Grieving from Cancer and the COVID-19 Pandemic
Hester Hill Schnipper, LICSW, OSW-C Program Manager Emeritus, Oncology, Social Work
APRIL 16, 2021
Yes, it could (almost) always be worse, and most of us are well aware of both our own challenges and the problems other face. I have written before about the similarities of living with cancer and living through the pandemic. As spring begins to sprout around us, we are painfully aware that we have been living this way for a whole year and that better times really and truly seem to be coming.
Don’t rush your body after cancer and don’t rush your life after a year in isolation.
It is time to look back and consider what we have endured. I often describe recovery from cancer as being a kind of PTSD. Yes, most people have some degree of depression and anxiety, but it is more than that. It is taking a deep breath and recognizing how hard the months of treatment have been. I think that many of us, during the weeks and months of surgical recovery, radiation and chemotherapy, just put our heads down and focus on getting through each day. It is only when it is over that we can allow ourselves to feel and process what has happened.
Recovering from the pandemic is going to be like that, too. Similar to physical recovery from cancer, we can’t hurry this along. As more people are vaccinated and time passes, the world will slowly begin to normalize. The pace is out of our control. The impulse to do too much too soon is just like what we feel post cancer. Slow down. Don’t rush your body after cancer and don’t rush your life after a year in isolation.
Cancer takes so much from us. We may lose a body part or temporarily, our hair, but we also lose a basic trust in our health and need to adapt to a changed body, energy level and perspective. Over the months of treatment, we may have lost other important parts of our lives; I have known people who lost their spouses or their jobs and many who have lost friends whom they had believed would be faithful. We have to find a way to live with our new physical and emotional realities, to truly recognize our mortality, and to rebuild and appreciate our lives.
COVID-19 has forced everyone in the world to contend with similar challenges. We have cancelled long-planned trips, postponed weddings, missed graduations and the births of grandchildren, and given up many plans and dreams. We may have lost someone we loved to this terrible disease, and the comforting rituals of grief and mourning have not been available. A staggering 2.6 million people worldwide have died. Anticipated job opportunities vanished, and many of us lost our jobs and our incomes. We could not be with our friends, and our intense human need for connection has gone unmet. We turned inward, as we did during cancer, and found the best ways to care for ourselves and our families.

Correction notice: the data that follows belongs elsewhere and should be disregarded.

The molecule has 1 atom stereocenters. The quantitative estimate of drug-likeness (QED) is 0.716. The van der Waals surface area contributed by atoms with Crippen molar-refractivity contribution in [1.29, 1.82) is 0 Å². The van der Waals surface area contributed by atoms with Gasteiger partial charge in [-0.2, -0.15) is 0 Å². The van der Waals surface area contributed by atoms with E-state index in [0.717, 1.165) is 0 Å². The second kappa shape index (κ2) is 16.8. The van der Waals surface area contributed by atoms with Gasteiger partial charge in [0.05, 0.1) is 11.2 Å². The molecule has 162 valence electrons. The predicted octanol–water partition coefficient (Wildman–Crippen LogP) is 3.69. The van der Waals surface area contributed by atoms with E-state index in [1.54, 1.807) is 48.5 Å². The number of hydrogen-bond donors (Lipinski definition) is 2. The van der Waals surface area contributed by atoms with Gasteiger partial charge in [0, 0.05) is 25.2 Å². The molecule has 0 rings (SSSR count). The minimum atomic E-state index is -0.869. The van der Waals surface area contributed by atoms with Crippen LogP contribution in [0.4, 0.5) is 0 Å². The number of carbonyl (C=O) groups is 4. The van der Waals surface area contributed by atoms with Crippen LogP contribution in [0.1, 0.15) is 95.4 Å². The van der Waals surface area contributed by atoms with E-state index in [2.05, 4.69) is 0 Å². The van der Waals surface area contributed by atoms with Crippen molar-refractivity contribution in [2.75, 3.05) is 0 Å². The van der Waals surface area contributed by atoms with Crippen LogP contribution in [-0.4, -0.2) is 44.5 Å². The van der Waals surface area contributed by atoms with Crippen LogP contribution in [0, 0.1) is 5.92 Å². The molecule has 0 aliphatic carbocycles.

And then there are all the small losses that can add up to major sorrow. We don’t even realize all the little ways we enjoy our lives. Have you missed browsing in book, clothing or antique stores? Have you missed your usual coffee shop in the mornings, a quick lunch with co-workers or having a pedicure? Have you missed going to the gym or playing on a team? All of us could make a pretty long list of things we have not done for more than year. Our lives have shrunk and been blander; someone described it to me as living in black and white since last March.
We can’t get that time back. Especially people who are living with advanced cancer, other serious illness or old age are acutely aware of a lost year of opportunity. It is important to acknowledge it and to grieve our losses. The loss of something we didn’t have can be just as painful as the loss of something tangible. It is also important to acknowledge that we have come through something unparalleled and very hard.
Years ago, a patient told me this story: She was in the middle of chemo and feeling poorly but forced herself to go out for a walk on a lovely spring day. She stopped to rest on a park bench and watched two very elderly women stroll by. They were holding onto one another, and she heard one say: We did it. We got through another winter.
Yes, we did. All of us.